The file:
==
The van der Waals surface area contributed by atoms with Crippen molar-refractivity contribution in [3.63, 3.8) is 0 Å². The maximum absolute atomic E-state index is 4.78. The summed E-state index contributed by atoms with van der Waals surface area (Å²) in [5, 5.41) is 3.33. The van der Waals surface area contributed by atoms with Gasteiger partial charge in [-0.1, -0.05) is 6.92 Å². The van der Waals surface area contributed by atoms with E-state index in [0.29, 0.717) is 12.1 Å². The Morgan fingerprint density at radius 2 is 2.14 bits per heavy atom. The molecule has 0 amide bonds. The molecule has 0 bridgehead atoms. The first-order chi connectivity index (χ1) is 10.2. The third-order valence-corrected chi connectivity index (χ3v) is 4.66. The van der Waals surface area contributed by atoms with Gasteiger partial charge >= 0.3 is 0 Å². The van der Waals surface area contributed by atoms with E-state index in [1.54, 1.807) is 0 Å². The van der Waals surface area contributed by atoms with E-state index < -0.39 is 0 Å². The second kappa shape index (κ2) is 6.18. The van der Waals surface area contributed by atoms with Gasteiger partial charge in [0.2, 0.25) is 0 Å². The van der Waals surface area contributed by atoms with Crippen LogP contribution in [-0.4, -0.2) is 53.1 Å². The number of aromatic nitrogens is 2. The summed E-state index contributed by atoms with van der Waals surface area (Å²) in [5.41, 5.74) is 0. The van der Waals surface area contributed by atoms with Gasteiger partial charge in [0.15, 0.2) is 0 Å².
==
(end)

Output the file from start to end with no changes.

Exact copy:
The van der Waals surface area contributed by atoms with Crippen molar-refractivity contribution in [3.63, 3.8) is 0 Å². The maximum absolute atomic E-state index is 4.78. The summed E-state index contributed by atoms with van der Waals surface area (Å²) in [5, 5.41) is 3.33. The van der Waals surface area contributed by atoms with Gasteiger partial charge in [-0.1, -0.05) is 6.92 Å². The van der Waals surface area contributed by atoms with E-state index in [0.29, 0.717) is 12.1 Å². The Morgan fingerprint density at radius 2 is 2.14 bits per heavy atom. The molecule has 0 amide bonds. The molecule has 0 bridgehead atoms. The first-order chi connectivity index (χ1) is 10.2. The third-order valence-corrected chi connectivity index (χ3v) is 4.66. The van der Waals surface area contributed by atoms with Gasteiger partial charge >= 0.3 is 0 Å². The van der Waals surface area contributed by atoms with E-state index in [1.54, 1.807) is 0 Å². The van der Waals surface area contributed by atoms with E-state index < -0.39 is 0 Å². The second kappa shape index (κ2) is 6.18. The van der Waals surface area contributed by atoms with Gasteiger partial charge in [0.2, 0.25) is 0 Å². The van der Waals surface area contributed by atoms with Crippen LogP contribution in [-0.4, -0.2) is 53.1 Å². The number of aromatic nitrogens is 2. The summed E-state index contributed by atoms with van der Waals surface area (Å²) in [5.41, 5.74) is 0. The van der Waals surface area contributed by atoms with Gasteiger partial charge in [0.15, 0.2) is 0 Å².